Chateau de Segries Tavel Rose 2020
Beautiful ripe cherry and red berry aromas with floral scents. Good concentration on the palate, flavorful and perfectly balanced. Good acidity and mineral backbone make it a great match with Provençal or Asian cuisine, grilled meat, fresh fruit salads.
Blend: 50% Grenache, 30% Cinsault, 10% Clairette, 10% Syrah
Critical AcclaimAll Vintages
A super effort, this estate's 2020 Tavel combines notes of cherries, licorice and wet stone into a medium to full-bodied rosé that delivers plenty of intensity, complexity and structure. There's a firm but silky mouthfeel and a lingering, mouthwatering finish. This tank-aged blend of 50% Grenache, 30% Cinsault and 10% each Clairette and Syrah should drink well at least through the end of 2022.
The Chateau produces the following A.O.C wines:
Cotes du Rhone Rouge
Chateau de Segries owns 44.5 hectares of vineyard land, all in old vines, 30 hectares in one piece alone:
7 ha (17.30 acres) in Tavel, on limestone, pebble stone, sand and clay based soils.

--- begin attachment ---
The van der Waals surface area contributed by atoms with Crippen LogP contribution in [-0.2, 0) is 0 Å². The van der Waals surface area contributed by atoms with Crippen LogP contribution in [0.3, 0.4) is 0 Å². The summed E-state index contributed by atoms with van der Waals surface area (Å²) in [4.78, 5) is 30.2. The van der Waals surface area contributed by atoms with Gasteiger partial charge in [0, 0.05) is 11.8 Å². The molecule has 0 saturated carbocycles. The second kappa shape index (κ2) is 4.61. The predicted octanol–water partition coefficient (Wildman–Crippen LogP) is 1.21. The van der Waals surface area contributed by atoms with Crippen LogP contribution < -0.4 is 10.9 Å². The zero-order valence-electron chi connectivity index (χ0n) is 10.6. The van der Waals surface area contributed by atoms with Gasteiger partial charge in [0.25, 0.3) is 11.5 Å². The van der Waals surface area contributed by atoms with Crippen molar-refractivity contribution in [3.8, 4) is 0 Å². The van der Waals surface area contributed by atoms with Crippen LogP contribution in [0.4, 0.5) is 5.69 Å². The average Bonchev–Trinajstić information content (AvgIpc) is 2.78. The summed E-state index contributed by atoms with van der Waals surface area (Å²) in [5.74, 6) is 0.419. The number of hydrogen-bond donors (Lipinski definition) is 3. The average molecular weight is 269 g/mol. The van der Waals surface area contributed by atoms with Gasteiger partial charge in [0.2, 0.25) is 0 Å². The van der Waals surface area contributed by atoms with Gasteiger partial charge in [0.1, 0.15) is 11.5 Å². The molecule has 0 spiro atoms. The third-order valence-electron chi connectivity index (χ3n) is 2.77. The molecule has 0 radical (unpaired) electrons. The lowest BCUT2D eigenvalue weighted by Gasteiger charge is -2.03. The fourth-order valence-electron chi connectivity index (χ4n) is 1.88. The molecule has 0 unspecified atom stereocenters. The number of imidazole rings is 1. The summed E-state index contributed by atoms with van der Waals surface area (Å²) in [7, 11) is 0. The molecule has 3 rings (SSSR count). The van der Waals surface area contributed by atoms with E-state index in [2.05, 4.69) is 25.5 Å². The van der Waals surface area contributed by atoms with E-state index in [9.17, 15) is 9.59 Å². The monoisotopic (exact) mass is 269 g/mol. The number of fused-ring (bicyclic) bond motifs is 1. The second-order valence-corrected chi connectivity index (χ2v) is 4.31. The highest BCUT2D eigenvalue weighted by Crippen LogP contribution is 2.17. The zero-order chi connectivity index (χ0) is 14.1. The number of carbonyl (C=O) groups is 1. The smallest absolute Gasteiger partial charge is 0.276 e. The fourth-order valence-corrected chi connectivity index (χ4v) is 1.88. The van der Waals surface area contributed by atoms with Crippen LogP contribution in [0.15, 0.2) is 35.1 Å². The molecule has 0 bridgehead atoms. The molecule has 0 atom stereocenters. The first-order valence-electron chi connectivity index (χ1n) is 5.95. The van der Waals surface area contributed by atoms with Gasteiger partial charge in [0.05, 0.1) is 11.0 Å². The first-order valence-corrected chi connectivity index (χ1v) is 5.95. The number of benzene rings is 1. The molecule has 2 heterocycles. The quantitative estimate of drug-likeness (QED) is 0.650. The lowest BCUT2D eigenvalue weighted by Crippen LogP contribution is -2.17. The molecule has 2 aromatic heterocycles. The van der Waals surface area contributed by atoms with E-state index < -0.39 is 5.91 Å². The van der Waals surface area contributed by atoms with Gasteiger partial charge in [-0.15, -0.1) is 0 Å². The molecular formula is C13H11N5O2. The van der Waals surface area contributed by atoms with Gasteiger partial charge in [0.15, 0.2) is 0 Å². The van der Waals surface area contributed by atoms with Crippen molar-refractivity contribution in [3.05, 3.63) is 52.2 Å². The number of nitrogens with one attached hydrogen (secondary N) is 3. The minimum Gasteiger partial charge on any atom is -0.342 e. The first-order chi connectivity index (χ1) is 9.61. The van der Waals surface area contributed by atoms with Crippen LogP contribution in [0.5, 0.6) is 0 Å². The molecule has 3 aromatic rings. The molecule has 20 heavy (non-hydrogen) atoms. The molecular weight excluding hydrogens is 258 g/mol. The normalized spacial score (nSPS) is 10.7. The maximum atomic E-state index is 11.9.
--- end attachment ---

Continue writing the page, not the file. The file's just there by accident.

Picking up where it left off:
30 ha (74.10 acres) in Lirac, on clay and limestone based soils.
4 ha (9.88 acres) in Cotes du Rhone.
3.5 other ha (8.65 acres) in Côtes du Rhone for the "Clos de l'Hermitage"
Many of the vines date back to 1925, and were planted by the former owner Count de Regis de Gatimel.
The only all-rosé appellation in the Rhone, a Tavel comes in many hues from light salmon to bright pink and is said to be the only rosé that can actually age—and improve. The rosé wines of Tavel have a great historic reputation, having been favored by King Louis XIV in the 18th century, as well as famous authors, Balzac and Mistral.
Tavel are always dry but the high percentage of the fruity Grenache (30-60% of the blend by law) and even Cinsault, give charming aromas and flavors that make them feel "almost sweet." A great Tavel rosé will have a bouquet suggestive of rose petals, apricot, strawberry and red currant. The palate may be fleshy, round and layered but is always fresh and balanced.
Whether it’s playful and fun or savory and serious, most rosé today is not your grandmother’s White Zinfandel, though that category remains strong. Pink wine has recently become quite trendy, and this time around it’s commonly quite dry. Since the pigment in red wines comes from keeping fermenting juice in contact with the grape skins for an extended period, it follows that a pink wine can be made using just a brief period of skin contact—usually just a couple of days. The resulting color depends on grape variety and winemaking style, ranging from pale salmon to deep magenta.